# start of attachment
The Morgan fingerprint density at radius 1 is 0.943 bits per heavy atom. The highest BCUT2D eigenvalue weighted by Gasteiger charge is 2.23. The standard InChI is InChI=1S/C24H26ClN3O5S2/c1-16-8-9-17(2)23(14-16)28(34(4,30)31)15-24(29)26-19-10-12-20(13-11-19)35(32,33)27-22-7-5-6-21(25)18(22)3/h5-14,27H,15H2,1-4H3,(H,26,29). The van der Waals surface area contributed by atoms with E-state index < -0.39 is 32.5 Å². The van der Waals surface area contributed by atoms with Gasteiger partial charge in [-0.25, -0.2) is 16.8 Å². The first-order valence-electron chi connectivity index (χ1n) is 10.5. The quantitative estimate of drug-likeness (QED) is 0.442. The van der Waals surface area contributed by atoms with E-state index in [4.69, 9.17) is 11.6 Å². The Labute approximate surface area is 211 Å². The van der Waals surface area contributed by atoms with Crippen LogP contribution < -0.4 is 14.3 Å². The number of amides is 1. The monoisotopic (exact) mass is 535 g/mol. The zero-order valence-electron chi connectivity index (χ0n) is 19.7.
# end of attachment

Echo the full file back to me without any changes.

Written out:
The Morgan fingerprint density at radius 1 is 0.943 bits per heavy atom. The highest BCUT2D eigenvalue weighted by Gasteiger charge is 2.23. The standard InChI is InChI=1S/C24H26ClN3O5S2/c1-16-8-9-17(2)23(14-16)28(34(4,30)31)15-24(29)26-19-10-12-20(13-11-19)35(32,33)27-22-7-5-6-21(25)18(22)3/h5-14,27H,15H2,1-4H3,(H,26,29). The van der Waals surface area contributed by atoms with E-state index < -0.39 is 32.5 Å². The van der Waals surface area contributed by atoms with Gasteiger partial charge in [-0.25, -0.2) is 16.8 Å². The first-order valence-electron chi connectivity index (χ1n) is 10.5. The quantitative estimate of drug-likeness (QED) is 0.442. The van der Waals surface area contributed by atoms with E-state index in [4.69, 9.17) is 11.6 Å². The Labute approximate surface area is 211 Å². The van der Waals surface area contributed by atoms with Crippen LogP contribution < -0.4 is 14.3 Å². The number of amides is 1. The monoisotopic (exact) mass is 535 g/mol. The zero-order valence-electron chi connectivity index (χ0n) is 19.7.